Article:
The Evolution of the American Kitchen:

From Galley to Gathering Space

The evolution of the American kitchen shows that the heart of the home’s design, materials, appliances, storage, food prep space, and overall use cater to today’s busy multitasking families while retaining elements of the past.

In many ways, the kitchen’s technological and architectural changes mirror that of familial roles. Once a dark, messy space used mostly for food preparation, today the kitchen is a family hub and multipurpose room containing high-tech appliances, gadgets and space to do everything from homework to running a business.

Kitchens rank as the most expensive room to renovate. Since they can also add the most value to a home, construction and layout are central to a kitchen’s appeal and efficiency. Looking at design elements, construction, layout, and materials through the centuries shows us how kitchens changed functionally and aesthetically with the times.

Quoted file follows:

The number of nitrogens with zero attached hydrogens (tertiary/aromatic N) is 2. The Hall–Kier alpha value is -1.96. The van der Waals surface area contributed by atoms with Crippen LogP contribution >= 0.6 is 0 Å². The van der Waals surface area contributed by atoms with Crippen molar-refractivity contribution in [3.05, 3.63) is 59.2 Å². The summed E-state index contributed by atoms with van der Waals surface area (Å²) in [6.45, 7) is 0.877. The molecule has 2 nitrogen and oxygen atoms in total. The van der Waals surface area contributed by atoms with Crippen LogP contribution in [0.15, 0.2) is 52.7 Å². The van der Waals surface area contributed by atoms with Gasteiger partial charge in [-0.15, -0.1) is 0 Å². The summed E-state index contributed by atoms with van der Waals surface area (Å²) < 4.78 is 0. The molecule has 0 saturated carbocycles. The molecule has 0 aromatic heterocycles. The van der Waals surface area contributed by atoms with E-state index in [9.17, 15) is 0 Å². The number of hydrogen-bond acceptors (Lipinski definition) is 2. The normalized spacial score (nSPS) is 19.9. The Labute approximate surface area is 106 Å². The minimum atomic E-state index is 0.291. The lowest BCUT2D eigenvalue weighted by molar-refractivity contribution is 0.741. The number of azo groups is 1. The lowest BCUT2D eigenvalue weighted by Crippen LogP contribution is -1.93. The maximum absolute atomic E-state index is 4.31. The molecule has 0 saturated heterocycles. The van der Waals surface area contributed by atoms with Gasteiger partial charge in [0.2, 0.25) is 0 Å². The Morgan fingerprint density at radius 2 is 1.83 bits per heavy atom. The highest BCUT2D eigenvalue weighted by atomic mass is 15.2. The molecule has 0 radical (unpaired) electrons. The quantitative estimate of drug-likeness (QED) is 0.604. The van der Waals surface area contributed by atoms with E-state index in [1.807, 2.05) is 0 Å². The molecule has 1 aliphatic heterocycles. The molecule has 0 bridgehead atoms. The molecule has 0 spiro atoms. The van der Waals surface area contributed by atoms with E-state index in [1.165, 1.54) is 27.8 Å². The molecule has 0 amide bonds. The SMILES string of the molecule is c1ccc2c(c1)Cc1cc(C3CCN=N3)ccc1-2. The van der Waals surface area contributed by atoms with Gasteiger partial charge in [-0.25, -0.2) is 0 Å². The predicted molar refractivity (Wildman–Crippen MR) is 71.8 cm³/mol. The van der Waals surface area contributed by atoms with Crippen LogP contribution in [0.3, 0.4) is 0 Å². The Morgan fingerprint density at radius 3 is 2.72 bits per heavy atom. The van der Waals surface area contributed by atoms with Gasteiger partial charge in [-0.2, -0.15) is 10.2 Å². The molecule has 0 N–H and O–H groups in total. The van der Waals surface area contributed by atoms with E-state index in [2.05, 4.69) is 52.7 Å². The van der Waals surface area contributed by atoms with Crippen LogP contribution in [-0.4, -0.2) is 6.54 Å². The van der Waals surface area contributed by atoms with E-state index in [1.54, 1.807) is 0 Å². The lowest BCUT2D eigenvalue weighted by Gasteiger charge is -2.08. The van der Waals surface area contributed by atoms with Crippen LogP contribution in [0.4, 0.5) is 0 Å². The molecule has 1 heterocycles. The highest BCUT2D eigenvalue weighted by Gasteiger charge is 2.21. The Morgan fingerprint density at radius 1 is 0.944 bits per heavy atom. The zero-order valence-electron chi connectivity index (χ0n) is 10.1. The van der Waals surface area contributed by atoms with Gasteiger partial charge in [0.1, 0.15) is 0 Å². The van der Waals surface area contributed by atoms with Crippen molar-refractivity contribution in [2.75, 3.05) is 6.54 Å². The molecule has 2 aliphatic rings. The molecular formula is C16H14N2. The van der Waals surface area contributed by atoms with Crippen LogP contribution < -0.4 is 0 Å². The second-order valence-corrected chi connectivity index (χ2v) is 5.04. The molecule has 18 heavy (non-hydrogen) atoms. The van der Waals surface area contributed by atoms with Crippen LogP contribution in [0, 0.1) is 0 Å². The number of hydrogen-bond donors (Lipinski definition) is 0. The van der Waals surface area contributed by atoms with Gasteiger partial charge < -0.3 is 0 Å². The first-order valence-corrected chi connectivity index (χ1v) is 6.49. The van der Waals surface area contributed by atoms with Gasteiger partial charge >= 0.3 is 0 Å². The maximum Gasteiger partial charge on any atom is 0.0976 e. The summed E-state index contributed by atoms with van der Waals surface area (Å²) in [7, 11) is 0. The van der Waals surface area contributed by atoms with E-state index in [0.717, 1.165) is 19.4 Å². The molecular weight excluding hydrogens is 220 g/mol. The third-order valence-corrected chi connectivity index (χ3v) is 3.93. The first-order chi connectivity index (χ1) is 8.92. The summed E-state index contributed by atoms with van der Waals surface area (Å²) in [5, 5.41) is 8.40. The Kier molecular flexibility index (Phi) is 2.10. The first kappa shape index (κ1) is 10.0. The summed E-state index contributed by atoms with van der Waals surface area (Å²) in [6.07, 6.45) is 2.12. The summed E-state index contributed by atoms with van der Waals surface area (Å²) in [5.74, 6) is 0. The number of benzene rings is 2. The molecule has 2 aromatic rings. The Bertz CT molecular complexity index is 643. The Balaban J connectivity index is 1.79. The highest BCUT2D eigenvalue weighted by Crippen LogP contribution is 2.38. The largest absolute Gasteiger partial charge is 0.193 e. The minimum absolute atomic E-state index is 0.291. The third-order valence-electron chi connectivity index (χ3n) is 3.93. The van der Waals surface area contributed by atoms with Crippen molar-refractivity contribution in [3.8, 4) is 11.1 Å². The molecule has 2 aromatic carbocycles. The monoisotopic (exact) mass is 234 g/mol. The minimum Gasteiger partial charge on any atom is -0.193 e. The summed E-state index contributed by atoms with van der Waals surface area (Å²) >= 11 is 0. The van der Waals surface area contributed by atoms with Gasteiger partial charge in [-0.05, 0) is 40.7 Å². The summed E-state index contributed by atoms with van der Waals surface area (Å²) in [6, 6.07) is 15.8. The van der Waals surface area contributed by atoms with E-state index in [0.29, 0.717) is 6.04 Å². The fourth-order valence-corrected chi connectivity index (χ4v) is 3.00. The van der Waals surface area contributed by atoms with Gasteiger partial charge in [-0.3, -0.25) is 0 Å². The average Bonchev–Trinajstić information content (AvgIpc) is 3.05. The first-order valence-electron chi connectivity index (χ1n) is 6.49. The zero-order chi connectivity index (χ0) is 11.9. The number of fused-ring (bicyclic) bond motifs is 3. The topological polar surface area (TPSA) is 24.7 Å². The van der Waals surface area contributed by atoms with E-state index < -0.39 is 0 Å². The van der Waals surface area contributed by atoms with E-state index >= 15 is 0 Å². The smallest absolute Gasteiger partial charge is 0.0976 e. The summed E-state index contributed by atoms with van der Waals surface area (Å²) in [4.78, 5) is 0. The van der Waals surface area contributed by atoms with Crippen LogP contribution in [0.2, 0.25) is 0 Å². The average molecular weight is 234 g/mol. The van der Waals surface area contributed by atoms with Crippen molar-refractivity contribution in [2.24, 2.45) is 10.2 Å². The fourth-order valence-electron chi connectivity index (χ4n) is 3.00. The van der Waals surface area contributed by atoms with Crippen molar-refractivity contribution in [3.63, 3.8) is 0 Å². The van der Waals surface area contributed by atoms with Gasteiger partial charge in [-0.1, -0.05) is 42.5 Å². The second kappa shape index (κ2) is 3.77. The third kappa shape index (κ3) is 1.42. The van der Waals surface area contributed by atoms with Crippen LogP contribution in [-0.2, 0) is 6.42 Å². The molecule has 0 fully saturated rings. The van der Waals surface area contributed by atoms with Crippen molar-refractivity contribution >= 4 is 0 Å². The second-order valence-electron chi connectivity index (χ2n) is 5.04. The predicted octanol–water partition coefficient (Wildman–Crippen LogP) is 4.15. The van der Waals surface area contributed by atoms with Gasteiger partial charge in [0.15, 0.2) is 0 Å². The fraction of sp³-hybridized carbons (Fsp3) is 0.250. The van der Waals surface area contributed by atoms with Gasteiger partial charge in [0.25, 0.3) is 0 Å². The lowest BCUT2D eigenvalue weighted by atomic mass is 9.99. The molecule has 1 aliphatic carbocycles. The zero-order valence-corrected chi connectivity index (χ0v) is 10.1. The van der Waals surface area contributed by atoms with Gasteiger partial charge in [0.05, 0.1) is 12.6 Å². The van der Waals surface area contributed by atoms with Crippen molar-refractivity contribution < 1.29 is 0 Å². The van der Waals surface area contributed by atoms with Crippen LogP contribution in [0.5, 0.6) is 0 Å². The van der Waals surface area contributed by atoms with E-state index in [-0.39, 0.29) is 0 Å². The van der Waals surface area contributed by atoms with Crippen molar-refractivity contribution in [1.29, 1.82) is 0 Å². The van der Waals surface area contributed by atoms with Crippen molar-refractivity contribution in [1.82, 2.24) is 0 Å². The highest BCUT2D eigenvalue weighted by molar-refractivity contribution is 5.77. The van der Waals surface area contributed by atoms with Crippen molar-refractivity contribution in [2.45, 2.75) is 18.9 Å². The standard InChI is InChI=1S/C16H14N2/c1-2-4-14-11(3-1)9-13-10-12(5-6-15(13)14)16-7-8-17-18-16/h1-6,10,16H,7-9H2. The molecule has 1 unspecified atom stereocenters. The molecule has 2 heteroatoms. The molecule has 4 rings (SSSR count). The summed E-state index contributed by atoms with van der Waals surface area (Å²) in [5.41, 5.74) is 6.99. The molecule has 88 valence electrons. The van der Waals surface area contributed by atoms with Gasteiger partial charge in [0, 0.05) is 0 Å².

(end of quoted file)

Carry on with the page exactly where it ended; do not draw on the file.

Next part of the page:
During the early 19th and 20th centuries, women spent entire days in the kitchen.

In the 1800s, kitchens also doubled as laundry rooms and sewing spaces. Lack of running water and electricity made the kitchen the space where mom cooked up stew in a cauldron over a fireplace and where water was heated for baths. Cooking and cleanup, however, was a dirty, messy, smoke-filled and soot-stained affair, according to Old House online. In winter, everyone gathered around the kitchen fireplace for warmth and comfort. The minimal shelf space consisted of a few wood planks that held plates, bowls, utensils, and pots. A single wood table was used to prep and eat food under strict mealtime etiquette.